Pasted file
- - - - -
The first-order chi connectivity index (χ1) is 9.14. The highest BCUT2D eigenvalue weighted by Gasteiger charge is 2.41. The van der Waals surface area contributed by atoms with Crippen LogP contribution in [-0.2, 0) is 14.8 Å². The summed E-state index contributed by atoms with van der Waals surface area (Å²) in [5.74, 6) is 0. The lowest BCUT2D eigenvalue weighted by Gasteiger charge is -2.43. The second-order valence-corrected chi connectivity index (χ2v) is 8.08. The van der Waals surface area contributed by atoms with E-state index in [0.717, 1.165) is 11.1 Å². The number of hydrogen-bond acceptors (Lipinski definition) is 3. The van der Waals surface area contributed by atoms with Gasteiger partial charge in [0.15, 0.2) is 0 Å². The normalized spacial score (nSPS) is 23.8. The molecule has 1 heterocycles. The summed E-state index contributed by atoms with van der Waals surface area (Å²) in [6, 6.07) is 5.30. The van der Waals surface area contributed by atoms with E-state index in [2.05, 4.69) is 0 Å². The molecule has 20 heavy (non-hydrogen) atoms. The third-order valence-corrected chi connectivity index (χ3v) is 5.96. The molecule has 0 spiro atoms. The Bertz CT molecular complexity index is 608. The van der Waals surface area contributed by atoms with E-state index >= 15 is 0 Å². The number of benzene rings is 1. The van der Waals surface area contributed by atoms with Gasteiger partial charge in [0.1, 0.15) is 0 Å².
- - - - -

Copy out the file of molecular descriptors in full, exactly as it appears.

The first-order chi connectivity index (χ1) is 9.14. The highest BCUT2D eigenvalue weighted by Gasteiger charge is 2.41. The van der Waals surface area contributed by atoms with Crippen LogP contribution in [-0.2, 0) is 14.8 Å². The summed E-state index contributed by atoms with van der Waals surface area (Å²) in [5.74, 6) is 0. The lowest BCUT2D eigenvalue weighted by Gasteiger charge is -2.43. The second-order valence-corrected chi connectivity index (χ2v) is 8.08. The van der Waals surface area contributed by atoms with E-state index in [0.717, 1.165) is 11.1 Å². The number of hydrogen-bond acceptors (Lipinski definition) is 3. The van der Waals surface area contributed by atoms with Gasteiger partial charge in [0.15, 0.2) is 0 Å². The normalized spacial score (nSPS) is 23.8. The molecule has 1 heterocycles. The summed E-state index contributed by atoms with van der Waals surface area (Å²) in [6, 6.07) is 5.30. The van der Waals surface area contributed by atoms with E-state index in [2.05, 4.69) is 0 Å². The molecule has 20 heavy (non-hydrogen) atoms. The third-order valence-corrected chi connectivity index (χ3v) is 5.96. The molecule has 0 spiro atoms. The Bertz CT molecular complexity index is 608. The van der Waals surface area contributed by atoms with E-state index >= 15 is 0 Å². The number of benzene rings is 1. The van der Waals surface area contributed by atoms with Gasteiger partial charge in [0.1, 0.15) is 0 Å².